Aside the main propulsion for a vessel, supporting systems for navigating, steering and stabilising the vessel are of equal importance.
Steering systems are in constant use and form a key element of any maintenance and inspection programme – they literally keep the vessel on track. When it comes to ensuring the comfort of passengers or stability of a warship platform – stabilisers maintain minimum vessel movement while making way in heavier seas.
Tunnel thrusters come into their own when entering or leaving port – time is saved in not waiting for tug support and fine manoeuvrability in confined quarters and heavier weather are of great benefit.
Forming an essential part of ship operation, comfort and safety – these systems are of particular importance during vessel maintenance.

STEERING

The forces generated around the rudder are proportional to the size and speed of the vessel – with enormous loads being supported through bearings to the ship structure in the case of large container of cruise vessels. Effort to maintain a steering course in heavy seas or rotate the vessel while moving is large and the majority of rudder systems are hydraulically actuated and controlled. Rudderstock diameters can vary from only a few centimetres on a leisure vessel up to well in in excess of 1.5m in the case of larger ships.

Rudder systems need routine maintenance and a proactive approach can help to identify small issues before they become a risk to operations.

A typical steering gear survey would include:
  • A review of performance to date
  • Review of manufacturer recommended maintenance and part upgrade schedules
  • Visual inspection of the installations for damage, noise, leaks and wear
  • Measurement of operating range and any bearing wear
  • Control and monitoring system checks
  • Checking of system oil and condition

The above can normally be carrier out during service, with the resulting recommendations leading to a repair plan for the next dry dock.

THRUSTERS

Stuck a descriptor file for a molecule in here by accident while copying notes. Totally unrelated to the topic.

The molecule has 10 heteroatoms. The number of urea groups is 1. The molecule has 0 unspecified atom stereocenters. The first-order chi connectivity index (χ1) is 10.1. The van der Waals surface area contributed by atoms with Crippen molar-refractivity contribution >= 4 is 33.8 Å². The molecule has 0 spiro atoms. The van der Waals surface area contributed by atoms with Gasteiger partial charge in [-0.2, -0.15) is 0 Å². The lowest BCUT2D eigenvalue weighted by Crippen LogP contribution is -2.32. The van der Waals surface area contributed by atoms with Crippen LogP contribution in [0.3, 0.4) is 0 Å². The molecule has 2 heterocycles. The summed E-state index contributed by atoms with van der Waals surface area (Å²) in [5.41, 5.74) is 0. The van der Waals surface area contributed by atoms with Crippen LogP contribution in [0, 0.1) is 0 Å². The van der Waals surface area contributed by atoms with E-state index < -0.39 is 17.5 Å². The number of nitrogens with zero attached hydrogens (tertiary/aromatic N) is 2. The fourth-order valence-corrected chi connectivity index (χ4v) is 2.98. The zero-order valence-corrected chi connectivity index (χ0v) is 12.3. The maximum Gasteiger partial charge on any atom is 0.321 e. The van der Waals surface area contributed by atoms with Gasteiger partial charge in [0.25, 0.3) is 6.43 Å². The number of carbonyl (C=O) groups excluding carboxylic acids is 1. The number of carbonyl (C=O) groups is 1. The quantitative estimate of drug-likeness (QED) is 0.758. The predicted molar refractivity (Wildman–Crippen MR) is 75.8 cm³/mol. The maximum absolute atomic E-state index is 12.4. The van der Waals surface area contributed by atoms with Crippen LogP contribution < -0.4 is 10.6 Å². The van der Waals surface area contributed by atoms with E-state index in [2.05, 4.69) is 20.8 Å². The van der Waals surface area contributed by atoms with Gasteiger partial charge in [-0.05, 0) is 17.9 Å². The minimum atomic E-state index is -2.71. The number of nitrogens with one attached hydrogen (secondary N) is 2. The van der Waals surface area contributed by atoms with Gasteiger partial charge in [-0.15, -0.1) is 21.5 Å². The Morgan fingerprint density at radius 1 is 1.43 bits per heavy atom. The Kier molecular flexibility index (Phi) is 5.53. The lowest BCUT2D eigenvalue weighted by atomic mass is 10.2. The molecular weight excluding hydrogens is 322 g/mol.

Tunnel thruster operating time is generally low compared to the running time of the main propulsion system. They are mostly used for manoeuvring the vessel in dock, or to help maintain position alongside in high winds in case of a mooring line failure.

They are not propulsion critical equipment, but should they be damaged – significant vibration and noise can degrade passenger experience, as well as causing water leakage into the vessel or of lubricant into the sea.

A limited system survey can be carried out in service, sometimes including dive inspections from underwater noting and leaks and damage. During dock, a more thorough survey can be undertaken by removing outer covers to check bearing condition, gear clearances and seals.

STABILISERS

Stabilisers are expected to have an almost opposite operating profile to thrusters, in that they are in almost constant operating during transit and inactive during manoeuvring and docking.

Again, while not considered an essential propulsion item – they are instrumental to the comfort aboard passenger and cruise vessels in transit.

Full in-service survey can only be undertaken in certain conditions owing to the limited extension on at least one side of the vessel while moored alongside.

This would include:
  • A review of performance to date
  • Review of manufacturer recommended maintenance and part upgrade schedules
  • Visual inspection of the installations and hydraulics for damage, noise, leaks and wear
  • Measurement of operating range, cylinder extension and retraction and any bearing wear
  • Control and monitoring system checks
  • Checking of system oil and condition

FAQ’s

There is an unusual whistling from a thruster in operation following a rebuild – Is this a problem?

It could be but could have a simple fix.
Assuming the overhaul was completed correctly, it is possible the hydraulic system still has some residual air. Bleeding the system again may help. If the issue persists further investigation is recommended.

We want to change to an EAL oil – is this a straight swap?

No – each part of the system needs to be considered for compatibility first. A system flush may be required and some seals and other equipment might need to be changed for a compatible material.
AtZ can review your system and advise any required steps for upgrade.

Our vessel is getting old and we are no longer able to source parts for the stabiliser control system. We cannot justify a new system – what are our options?

We have experience in retrofitting controls to legacy systems. Assuming the mechanical and hydraulic elements of the system can be returned to serviceable condition, we could propose a retrofit of controls.
Please get in touch and we can arrange a consultation with one of our controls team.

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